10 Actors That Were Surprisingly Dubbed
Any good film maker will try to capture an actors complete performance, that includes the audio dialogue. Whilst ADR (That’s Automated Dialog Replacement for anyone that gets frustrated at acronyms) is a common practice in film making, film makers will try to keep it to a minimum. It’s hard for actors to match the new dialogue with the intentions of the physically performance, and so the practice of ADR is usually reserved for fixing bad audio. However, another use is when the production wants to replace an actors voice, this is technique known as over-dubbing. And that is what our nasty little list is all about. We are looking at those most surprising over-dubbing of actors, where the audiences may not have even know that the voices had been replaced, or where the actors themselves were questionable replaced with someone else’s voice. Prepare for a countdown of 10 Actors that were Surprisingly Dubbed.
Vigo the Carpathian – Ghostbusters 2 (1989)
The Scourge of Carpathia, the Sorrow of Moldavia, Vigo the Carpathian was the larger than life spirit, planning on ruling the world, in Ghostbusters 2. The 16th Century medieval tyrant and sorcerer was played by German wrestler, boxer, and actor Wilhelm von Homburg (Real name of Norbert Grupe). However, that deep gravelly voice you hear is not that of Homburg, but rather the distinctive tones of the Exorcist himself, Max von Sydow.
Homburg speech was slurred and hard to understand with his heavy German accent, and so Sydow was brought in to dub over his lines. Sadly Homburg passed away in 2004, but Sydow has kept his character alive, by returning to voice Vigo in Ghostbusters: The Video Game.
Gump – Legend (1985)
Director Ridley Scott brought us a dark fantasy treat in 1985, with his epic fairy-tale film Legend. The movie was filled with characters made up in heavy prosthetics, but it was one of the actors that had the least make up, that ended up losing their voice.
The self-appointed elven protector of the world’s last unicorns, Honeythorn Gump, was portrayed by German/Swiss actor David Bennent. During post, Scott decided that Bennet’s accent was a little distracting and so the decision was made to replace his dialogue with the voice of actress Alice Playten, who starred in the film as Blix, the Lord of Darkness’ right-hand goblin. She provided a much softer, mystical tone to the character. Playten sadly passed away in 2011, but Bennet is still acting on stage and screen, despite his profile being a little less mainstream these days.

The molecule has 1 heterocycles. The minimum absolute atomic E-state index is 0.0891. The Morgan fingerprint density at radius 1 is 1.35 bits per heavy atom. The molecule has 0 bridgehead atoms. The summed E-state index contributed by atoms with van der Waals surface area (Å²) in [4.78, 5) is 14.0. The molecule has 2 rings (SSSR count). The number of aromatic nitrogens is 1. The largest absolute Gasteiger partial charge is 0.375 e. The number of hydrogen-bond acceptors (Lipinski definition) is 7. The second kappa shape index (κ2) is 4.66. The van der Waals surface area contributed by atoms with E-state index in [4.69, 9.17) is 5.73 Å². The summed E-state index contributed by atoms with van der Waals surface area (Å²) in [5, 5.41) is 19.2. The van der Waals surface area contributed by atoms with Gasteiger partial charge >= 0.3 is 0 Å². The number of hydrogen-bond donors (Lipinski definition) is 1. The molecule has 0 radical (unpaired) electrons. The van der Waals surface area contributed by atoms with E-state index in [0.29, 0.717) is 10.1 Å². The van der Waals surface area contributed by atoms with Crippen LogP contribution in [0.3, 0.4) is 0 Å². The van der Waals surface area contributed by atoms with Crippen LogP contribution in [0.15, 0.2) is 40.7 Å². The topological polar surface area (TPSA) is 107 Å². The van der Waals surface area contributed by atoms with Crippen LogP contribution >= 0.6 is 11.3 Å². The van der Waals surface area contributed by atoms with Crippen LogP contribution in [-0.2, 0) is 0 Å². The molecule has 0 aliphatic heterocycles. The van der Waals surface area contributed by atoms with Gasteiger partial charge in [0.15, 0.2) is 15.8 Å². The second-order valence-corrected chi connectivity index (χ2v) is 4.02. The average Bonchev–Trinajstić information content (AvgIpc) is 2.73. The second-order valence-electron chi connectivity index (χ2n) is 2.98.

Eva Mendes – Exit Wounds (2001)
It’s one thing to lose your voice because of your accent, it’s another entirely to lose it because it makes you sound dumb. That was the issue Eva Mendes frustratingly found herself in, when she was cast in the 2001 action film Exit Wounds.
Mendes finished principle photography and had no idea that film producers had taken a dislike to the way that she spoke. Without her prior knowledge, another actress was brought in to re-dub her lines, because the producers felt that Mendes didn’t sound “intelligent enough”. Mendes only discovered her dubbing, when she saw the film at the cinema.
Arnold Schwarzenegger – Hercules in New York (1969)
Arnold Schwarzenegger may be a mega star these days, not only being a massive name in film but also in politics, but there was a time when he struggled to get film work, because of his Austrian accent.
Schwarzenegger had made a huge name for himself in bodybuilding, but he desperately wanted to try his hand at acting. He got his chance when he bagged the main role in Hercules in New York. Credited under the stage name “Arnold Strong”, his accent in the film was so thick that his lines had to be dubbed in post-production. Despite such a huge blow for the wanna-be star, his persistence and large statue eventually won Hollywood over.
Andie MacDowell – Greystoke: The Legend of Tarzan, Lord of the Apes (1984)
Andie MacDowell screen debut did not go as smoothly as she would have hoped. The young actress was a risky bet for director Hugh Hudson, as she was not a trained actor, but he felt she commanded great screen presence, and so he hired her as Jane Porter, the love interest of Tarzan, in Greystoke. However, there was one major problem, MacDowell southern US accent.
Hudson felt that MacDowell’s voice just did not fit the part, so he turned to actress Glenn Close to provide Jane’s voice. The crazy thing about this is that fellow actor Christopher Lambert’s barely intelligible French accent remained through to the final film.